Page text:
"Chip's a great coach. He'll end up somehwere and he'll do a great job there. I'd say a lot of the players that were on the Eagles that are no longer on the Eagles aren't really doing too much for anybody else, either."

Mortensen opines that the Belichick-Kelly connection would make sense because of their tight bond. 

"The friendship between Kelly and [Belichick] is no secret," Mortensen wrote. "They have exchanged football concepts since Kelly's fast-tempo offense became the rage at Oregon."

Per Mortensen, Kelly was considered an asset by executive vice president of football operations Tom Coughlin, and he was in the running for a job there, yet new coach Doug Marrone saw Kelly as a bad "philosophical fit." 

Apparently that led to Kelly's planned visit here. 

There is history of the Patriots hiring friendly faces during the postseason. In 2012, Belichick re-hired Josh McDaniels to work with then offensive coordinator Bill O'Brien, who was set to take over Penn State's program after the season. McDaniels -- who had been the offensive coordinator for the Rams earlier that year -- re-claimed his role as offensive coordinator in New England the following season and has been in-house ever since.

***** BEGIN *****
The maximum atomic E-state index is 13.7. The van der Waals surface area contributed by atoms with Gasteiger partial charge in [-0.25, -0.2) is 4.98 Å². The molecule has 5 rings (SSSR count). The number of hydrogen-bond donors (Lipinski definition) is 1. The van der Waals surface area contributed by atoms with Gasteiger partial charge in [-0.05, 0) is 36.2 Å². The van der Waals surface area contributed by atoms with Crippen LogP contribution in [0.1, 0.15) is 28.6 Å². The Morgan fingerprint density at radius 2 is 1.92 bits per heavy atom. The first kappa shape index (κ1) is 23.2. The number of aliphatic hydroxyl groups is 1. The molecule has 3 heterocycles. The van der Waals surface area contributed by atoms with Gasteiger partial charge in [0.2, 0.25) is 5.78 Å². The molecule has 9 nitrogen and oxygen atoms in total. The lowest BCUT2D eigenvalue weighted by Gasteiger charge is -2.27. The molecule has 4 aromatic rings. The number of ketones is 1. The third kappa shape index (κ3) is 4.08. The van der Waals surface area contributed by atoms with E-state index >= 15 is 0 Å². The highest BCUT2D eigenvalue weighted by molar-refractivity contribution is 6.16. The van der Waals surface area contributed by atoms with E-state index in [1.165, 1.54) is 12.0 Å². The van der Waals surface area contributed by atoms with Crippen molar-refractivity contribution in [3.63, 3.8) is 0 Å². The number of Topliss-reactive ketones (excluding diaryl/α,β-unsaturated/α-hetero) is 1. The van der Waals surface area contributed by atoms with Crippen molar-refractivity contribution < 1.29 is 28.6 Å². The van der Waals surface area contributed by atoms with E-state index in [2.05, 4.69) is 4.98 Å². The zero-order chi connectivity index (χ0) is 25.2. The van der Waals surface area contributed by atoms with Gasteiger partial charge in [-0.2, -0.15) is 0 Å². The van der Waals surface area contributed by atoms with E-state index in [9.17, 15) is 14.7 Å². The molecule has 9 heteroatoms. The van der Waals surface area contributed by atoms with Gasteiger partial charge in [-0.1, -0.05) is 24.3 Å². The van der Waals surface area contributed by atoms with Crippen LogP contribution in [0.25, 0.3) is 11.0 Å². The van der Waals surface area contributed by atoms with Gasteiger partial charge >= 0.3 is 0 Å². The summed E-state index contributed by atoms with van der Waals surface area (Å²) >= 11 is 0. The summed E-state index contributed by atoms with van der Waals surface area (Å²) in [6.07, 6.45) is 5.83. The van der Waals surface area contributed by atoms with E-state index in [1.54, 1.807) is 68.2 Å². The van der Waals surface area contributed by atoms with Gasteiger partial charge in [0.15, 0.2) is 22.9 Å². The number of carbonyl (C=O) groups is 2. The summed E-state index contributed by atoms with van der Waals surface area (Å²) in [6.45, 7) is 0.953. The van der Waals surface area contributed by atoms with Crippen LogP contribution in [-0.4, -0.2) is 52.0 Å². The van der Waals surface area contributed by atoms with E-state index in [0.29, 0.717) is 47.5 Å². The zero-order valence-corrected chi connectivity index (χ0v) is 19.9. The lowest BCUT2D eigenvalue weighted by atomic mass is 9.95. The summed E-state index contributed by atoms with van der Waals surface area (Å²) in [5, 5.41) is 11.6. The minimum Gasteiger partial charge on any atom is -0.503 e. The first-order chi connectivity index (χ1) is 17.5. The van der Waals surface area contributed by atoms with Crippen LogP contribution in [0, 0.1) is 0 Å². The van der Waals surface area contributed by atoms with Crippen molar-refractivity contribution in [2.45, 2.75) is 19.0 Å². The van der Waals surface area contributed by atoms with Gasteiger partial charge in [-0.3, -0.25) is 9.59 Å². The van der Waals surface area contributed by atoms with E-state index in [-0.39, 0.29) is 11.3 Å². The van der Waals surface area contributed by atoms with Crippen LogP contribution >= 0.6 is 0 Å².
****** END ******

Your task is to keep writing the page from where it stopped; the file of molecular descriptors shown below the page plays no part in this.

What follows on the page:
Kelly has no experience as one of Belichick's employees -- McDaniels, of course, rose through the coaching ranks in New England before being hired as head coach in Denver in 2009 -- but perhaps he is a candidate to fulfill a role similar to the one McDaniels was given before Super Bowl XLVI.